Markets had anticipated the rate decision and the dovish explanation from governor Stephen Poloz, given that both the U.S. and Canadian economies underperformed expectations so far into 2014. In anticipation, markets had shaved value off the Canadian dollar versus the U.S. currency in the past two days.
Poloz did not disappoint in the Wednesday morning statement, saying that in his view the global and U.S. economies, which are critical to Canada, continue to struggle.
"Global economic growth in the first quarter of 2014 was weaker than anticipated ...and recent developments give slightly greater weight to downside risks," the bank said.
"The U.S. economy is rebounding after a pause in the first quarter, but there could be slightly less underlying momentum than previously expected."
While Poloz conceded that headline inflation had moved to his target of two per cent, he undercut the significance of the factor in his thinking about where to take monetary policy, noting that underlying core inflation at 1.4 per cent remained well below target and weak underlying economic growth suggests the risks to low inflation remain as important as before.
For the Canadian economy, the bank noted that the first-quarter growth rate of 1.2 per cent was slightly lower than it had forecast, but blamed severe weather and supply constraints for the disappointing performance.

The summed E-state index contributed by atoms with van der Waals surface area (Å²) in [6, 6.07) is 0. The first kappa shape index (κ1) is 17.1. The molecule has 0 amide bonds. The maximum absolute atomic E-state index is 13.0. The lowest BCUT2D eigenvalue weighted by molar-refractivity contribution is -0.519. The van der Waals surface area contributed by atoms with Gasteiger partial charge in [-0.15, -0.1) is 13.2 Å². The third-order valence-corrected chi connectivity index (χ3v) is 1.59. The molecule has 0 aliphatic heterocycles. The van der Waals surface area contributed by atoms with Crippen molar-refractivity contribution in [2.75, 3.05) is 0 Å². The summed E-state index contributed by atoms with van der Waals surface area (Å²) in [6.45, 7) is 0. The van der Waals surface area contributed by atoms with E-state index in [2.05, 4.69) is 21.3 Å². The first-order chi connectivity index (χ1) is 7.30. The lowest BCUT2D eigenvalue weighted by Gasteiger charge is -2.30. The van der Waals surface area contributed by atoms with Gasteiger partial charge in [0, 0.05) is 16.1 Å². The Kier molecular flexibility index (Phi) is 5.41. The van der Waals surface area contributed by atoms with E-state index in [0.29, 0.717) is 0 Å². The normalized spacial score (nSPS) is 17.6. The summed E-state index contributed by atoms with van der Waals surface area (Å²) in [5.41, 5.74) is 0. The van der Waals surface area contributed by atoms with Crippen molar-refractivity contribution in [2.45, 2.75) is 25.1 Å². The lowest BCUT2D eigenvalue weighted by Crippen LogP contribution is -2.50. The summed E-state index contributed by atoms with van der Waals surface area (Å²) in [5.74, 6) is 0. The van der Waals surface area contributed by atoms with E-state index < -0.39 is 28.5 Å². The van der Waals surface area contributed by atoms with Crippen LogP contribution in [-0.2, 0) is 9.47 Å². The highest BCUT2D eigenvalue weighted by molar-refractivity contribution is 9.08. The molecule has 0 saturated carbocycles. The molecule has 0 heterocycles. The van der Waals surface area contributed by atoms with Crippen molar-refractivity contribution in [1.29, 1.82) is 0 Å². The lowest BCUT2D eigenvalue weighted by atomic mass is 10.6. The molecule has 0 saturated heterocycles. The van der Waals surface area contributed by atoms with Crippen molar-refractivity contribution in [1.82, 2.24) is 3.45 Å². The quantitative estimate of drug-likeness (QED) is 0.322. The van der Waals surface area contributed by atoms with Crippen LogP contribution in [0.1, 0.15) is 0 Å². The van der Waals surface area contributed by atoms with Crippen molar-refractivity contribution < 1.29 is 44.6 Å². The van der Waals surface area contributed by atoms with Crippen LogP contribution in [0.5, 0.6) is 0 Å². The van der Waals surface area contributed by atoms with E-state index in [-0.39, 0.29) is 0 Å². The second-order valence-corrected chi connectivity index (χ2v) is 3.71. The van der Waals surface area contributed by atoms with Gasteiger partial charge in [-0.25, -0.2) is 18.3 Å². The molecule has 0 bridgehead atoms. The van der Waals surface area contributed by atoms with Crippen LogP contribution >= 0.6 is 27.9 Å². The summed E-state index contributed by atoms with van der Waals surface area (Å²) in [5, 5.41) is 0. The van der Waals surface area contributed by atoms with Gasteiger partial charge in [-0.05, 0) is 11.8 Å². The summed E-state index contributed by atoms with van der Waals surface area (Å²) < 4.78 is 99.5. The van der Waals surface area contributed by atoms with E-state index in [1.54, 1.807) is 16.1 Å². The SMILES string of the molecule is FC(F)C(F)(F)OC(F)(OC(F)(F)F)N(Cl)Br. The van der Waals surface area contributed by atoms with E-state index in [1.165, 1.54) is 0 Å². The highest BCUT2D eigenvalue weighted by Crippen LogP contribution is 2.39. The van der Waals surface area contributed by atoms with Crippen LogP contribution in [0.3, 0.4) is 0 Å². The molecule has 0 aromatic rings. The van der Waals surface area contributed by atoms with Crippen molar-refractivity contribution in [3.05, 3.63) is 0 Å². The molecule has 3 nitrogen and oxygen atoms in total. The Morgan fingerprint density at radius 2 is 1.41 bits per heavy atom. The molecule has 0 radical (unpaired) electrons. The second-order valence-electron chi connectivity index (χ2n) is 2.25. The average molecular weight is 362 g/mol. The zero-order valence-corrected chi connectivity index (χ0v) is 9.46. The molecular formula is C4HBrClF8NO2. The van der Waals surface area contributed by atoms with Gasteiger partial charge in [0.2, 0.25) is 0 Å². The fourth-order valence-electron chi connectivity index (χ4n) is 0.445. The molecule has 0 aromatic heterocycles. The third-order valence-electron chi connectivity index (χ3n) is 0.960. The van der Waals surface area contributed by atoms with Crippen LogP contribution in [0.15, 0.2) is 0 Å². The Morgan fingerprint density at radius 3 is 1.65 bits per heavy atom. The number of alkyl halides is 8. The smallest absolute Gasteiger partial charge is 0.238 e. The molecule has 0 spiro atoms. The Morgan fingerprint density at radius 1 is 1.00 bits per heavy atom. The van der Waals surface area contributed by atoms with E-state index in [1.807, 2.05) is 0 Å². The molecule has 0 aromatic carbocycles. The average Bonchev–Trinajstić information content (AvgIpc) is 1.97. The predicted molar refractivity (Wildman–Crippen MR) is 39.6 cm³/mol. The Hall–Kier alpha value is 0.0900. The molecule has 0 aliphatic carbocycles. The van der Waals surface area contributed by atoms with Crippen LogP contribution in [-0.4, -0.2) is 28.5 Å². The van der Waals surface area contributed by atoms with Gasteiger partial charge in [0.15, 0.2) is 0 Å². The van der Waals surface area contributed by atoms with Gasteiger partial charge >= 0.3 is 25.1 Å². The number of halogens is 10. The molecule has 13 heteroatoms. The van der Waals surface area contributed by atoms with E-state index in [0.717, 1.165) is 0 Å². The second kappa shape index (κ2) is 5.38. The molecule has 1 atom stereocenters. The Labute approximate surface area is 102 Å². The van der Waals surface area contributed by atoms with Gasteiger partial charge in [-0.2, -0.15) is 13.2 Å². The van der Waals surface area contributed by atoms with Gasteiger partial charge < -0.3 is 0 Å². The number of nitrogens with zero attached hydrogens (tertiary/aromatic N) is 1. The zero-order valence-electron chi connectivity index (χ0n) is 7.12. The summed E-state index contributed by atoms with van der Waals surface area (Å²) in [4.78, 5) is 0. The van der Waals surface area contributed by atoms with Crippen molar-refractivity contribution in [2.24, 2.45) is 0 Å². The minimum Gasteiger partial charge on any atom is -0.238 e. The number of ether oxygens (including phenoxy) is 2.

The overall message will likely be read as supportive of the view of many economists that the Canadian central bank won't even think about doing anything to interest rates until about this time next year, or even later.
Some may even take the dovish language as acknowledgment that a rate cut can't be completely dismissed.
What may have held the bank back from further reducing borrowing costs — which would have the effect of stimulating the economy by making it more attractive for households and businesses to borrow and spend — is the fear that the housing market will tip into bubble territory. As well, the bank has warned households against taking on excessive debt they may not be able to service once rates do start rising.
But the bank noted it is no longer as worried about housing and household debt as it once was, although it said debt remained at elevated levels.
"There are continued signs of a soft landing in the housing market and a constructive evolution of household imbalances," it said.
As it has in the past few statements, the bank is still holding out hope that as the global economic recovery gathers steam, there will be increased demand for Canadian products, which will spur on businesses to invest on machinery and equipment and increased capacity to meet the demand. That hasn't happened yet — first quarter exports were down, as was business investment.
"(Still) the ingredients for a pickup in exports remain in place, including the lower Canadian dollar and an anticipated strengthening of foreign demand," the bank said. "Improved corporate profits, especially in exchange rate-sensitive sectors, should also support higher business investment in the coming quarters.